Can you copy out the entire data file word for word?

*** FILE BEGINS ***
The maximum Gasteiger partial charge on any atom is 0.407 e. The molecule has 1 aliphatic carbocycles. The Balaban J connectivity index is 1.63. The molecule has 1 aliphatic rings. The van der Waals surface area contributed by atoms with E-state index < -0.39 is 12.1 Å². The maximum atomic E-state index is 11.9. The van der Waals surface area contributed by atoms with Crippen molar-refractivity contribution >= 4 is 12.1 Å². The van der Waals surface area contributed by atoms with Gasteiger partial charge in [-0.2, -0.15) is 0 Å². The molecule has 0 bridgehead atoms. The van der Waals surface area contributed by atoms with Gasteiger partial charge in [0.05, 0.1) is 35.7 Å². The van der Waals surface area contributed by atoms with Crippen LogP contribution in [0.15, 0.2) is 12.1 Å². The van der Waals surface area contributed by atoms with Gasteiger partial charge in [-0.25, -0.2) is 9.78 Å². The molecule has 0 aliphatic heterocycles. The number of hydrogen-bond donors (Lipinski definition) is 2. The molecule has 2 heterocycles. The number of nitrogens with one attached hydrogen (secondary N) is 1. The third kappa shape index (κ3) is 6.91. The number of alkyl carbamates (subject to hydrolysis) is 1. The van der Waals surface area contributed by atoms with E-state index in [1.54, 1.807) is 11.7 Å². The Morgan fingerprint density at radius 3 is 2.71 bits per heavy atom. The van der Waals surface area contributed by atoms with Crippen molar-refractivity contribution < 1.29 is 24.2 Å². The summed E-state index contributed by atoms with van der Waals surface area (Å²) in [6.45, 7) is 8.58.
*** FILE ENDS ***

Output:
The maximum Gasteiger partial charge on any atom is 0.407 e. The molecule has 1 aliphatic carbocycles. The Balaban J connectivity index is 1.63. The molecule has 1 aliphatic rings. The van der Waals surface area contributed by atoms with E-state index < -0.39 is 12.1 Å². The maximum atomic E-state index is 11.9. The van der Waals surface area contributed by atoms with Crippen molar-refractivity contribution >= 4 is 12.1 Å². The van der Waals surface area contributed by atoms with Gasteiger partial charge in [-0.2, -0.15) is 0 Å². The molecule has 0 bridgehead atoms. The van der Waals surface area contributed by atoms with Gasteiger partial charge in [0.05, 0.1) is 35.7 Å². The van der Waals surface area contributed by atoms with Crippen LogP contribution in [0.15, 0.2) is 12.1 Å². The van der Waals surface area contributed by atoms with Gasteiger partial charge in [-0.25, -0.2) is 9.78 Å². The molecule has 0 aliphatic heterocycles. The number of hydrogen-bond donors (Lipinski definition) is 2. The molecule has 2 heterocycles. The number of nitrogens with one attached hydrogen (secondary N) is 1. The third kappa shape index (κ3) is 6.91. The number of alkyl carbamates (subject to hydrolysis) is 1. The van der Waals surface area contributed by atoms with E-state index in [1.54, 1.807) is 11.7 Å². The Morgan fingerprint density at radius 3 is 2.71 bits per heavy atom. The van der Waals surface area contributed by atoms with Crippen molar-refractivity contribution < 1.29 is 24.2 Å². The summed E-state index contributed by atoms with van der Waals surface area (Å²) in [6.45, 7) is 8.58.